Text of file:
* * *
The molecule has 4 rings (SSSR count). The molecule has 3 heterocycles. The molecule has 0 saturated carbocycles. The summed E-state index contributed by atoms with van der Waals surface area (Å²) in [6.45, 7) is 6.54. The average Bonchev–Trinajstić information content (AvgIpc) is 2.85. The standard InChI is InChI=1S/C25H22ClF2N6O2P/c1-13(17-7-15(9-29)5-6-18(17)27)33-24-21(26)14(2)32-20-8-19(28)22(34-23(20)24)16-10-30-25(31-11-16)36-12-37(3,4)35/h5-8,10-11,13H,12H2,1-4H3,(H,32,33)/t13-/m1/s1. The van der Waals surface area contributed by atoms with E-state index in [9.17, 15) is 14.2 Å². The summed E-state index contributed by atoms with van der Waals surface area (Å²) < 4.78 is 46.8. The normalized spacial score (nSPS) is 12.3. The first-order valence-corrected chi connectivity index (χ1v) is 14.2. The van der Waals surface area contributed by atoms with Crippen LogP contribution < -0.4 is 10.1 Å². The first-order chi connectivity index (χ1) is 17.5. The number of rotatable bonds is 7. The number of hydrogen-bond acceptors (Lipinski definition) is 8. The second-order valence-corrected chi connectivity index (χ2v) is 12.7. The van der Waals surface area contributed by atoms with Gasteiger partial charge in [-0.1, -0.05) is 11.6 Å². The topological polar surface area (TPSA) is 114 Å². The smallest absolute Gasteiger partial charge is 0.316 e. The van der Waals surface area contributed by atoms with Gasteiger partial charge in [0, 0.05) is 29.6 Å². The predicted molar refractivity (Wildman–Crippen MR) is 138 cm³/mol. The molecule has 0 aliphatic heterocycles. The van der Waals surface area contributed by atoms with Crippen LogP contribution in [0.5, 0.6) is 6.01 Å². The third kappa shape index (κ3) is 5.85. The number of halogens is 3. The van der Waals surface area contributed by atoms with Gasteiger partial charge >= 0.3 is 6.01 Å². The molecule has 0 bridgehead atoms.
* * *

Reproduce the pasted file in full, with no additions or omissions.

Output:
The molecule has 4 rings (SSSR count). The molecule has 3 heterocycles. The molecule has 0 saturated carbocycles. The summed E-state index contributed by atoms with van der Waals surface area (Å²) in [6.45, 7) is 6.54. The average Bonchev–Trinajstić information content (AvgIpc) is 2.85. The standard InChI is InChI=1S/C25H22ClF2N6O2P/c1-13(17-7-15(9-29)5-6-18(17)27)33-24-21(26)14(2)32-20-8-19(28)22(34-23(20)24)16-10-30-25(31-11-16)36-12-37(3,4)35/h5-8,10-11,13H,12H2,1-4H3,(H,32,33)/t13-/m1/s1. The van der Waals surface area contributed by atoms with E-state index in [9.17, 15) is 14.2 Å². The summed E-state index contributed by atoms with van der Waals surface area (Å²) < 4.78 is 46.8. The normalized spacial score (nSPS) is 12.3. The first-order valence-corrected chi connectivity index (χ1v) is 14.2. The van der Waals surface area contributed by atoms with Crippen LogP contribution < -0.4 is 10.1 Å². The first-order chi connectivity index (χ1) is 17.5. The number of rotatable bonds is 7. The number of hydrogen-bond acceptors (Lipinski definition) is 8. The second-order valence-corrected chi connectivity index (χ2v) is 12.7. The van der Waals surface area contributed by atoms with Gasteiger partial charge in [-0.1, -0.05) is 11.6 Å². The topological polar surface area (TPSA) is 114 Å². The smallest absolute Gasteiger partial charge is 0.316 e. The van der Waals surface area contributed by atoms with Gasteiger partial charge in [0, 0.05) is 29.6 Å². The predicted molar refractivity (Wildman–Crippen MR) is 138 cm³/mol. The molecule has 0 aliphatic heterocycles. The van der Waals surface area contributed by atoms with Crippen LogP contribution in [0.5, 0.6) is 6.01 Å². The third kappa shape index (κ3) is 5.85. The number of halogens is 3. The van der Waals surface area contributed by atoms with Gasteiger partial charge >= 0.3 is 6.01 Å². The molecule has 0 bridgehead atoms.